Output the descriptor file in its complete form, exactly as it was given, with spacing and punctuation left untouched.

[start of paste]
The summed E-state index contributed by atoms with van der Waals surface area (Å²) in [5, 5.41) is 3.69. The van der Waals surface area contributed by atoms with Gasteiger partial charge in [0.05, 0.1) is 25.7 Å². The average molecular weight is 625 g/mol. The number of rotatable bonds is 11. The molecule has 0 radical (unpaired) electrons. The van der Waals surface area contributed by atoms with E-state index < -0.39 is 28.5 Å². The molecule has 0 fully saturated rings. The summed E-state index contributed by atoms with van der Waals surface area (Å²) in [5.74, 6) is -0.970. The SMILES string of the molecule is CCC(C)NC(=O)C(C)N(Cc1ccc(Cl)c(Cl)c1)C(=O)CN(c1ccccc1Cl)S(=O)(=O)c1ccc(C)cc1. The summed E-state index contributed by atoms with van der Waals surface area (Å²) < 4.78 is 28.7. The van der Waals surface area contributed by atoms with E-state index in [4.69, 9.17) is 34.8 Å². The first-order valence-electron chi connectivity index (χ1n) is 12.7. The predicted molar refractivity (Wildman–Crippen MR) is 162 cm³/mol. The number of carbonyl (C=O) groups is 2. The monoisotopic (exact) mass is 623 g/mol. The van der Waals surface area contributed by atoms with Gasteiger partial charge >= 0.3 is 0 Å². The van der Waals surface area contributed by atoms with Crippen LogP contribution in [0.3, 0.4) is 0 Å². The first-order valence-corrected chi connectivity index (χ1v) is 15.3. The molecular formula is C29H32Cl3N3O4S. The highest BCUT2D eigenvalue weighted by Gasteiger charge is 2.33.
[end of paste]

The summed E-state index contributed by atoms with van der Waals surface area (Å²) in [5, 5.41) is 3.69. The van der Waals surface area contributed by atoms with Gasteiger partial charge in [0.05, 0.1) is 25.7 Å². The average molecular weight is 625 g/mol. The number of rotatable bonds is 11. The molecule has 0 radical (unpaired) electrons. The van der Waals surface area contributed by atoms with E-state index < -0.39 is 28.5 Å². The molecule has 0 fully saturated rings. The summed E-state index contributed by atoms with van der Waals surface area (Å²) in [5.74, 6) is -0.970. The SMILES string of the molecule is CCC(C)NC(=O)C(C)N(Cc1ccc(Cl)c(Cl)c1)C(=O)CN(c1ccccc1Cl)S(=O)(=O)c1ccc(C)cc1. The summed E-state index contributed by atoms with van der Waals surface area (Å²) < 4.78 is 28.7. The van der Waals surface area contributed by atoms with E-state index in [4.69, 9.17) is 34.8 Å². The first-order valence-electron chi connectivity index (χ1n) is 12.7. The predicted molar refractivity (Wildman–Crippen MR) is 162 cm³/mol. The number of carbonyl (C=O) groups is 2. The monoisotopic (exact) mass is 623 g/mol. The van der Waals surface area contributed by atoms with Gasteiger partial charge >= 0.3 is 0 Å². The van der Waals surface area contributed by atoms with Crippen LogP contribution in [0.3, 0.4) is 0 Å². The first-order valence-corrected chi connectivity index (χ1v) is 15.3. The molecular formula is C29H32Cl3N3O4S. The highest BCUT2D eigenvalue weighted by Gasteiger charge is 2.33.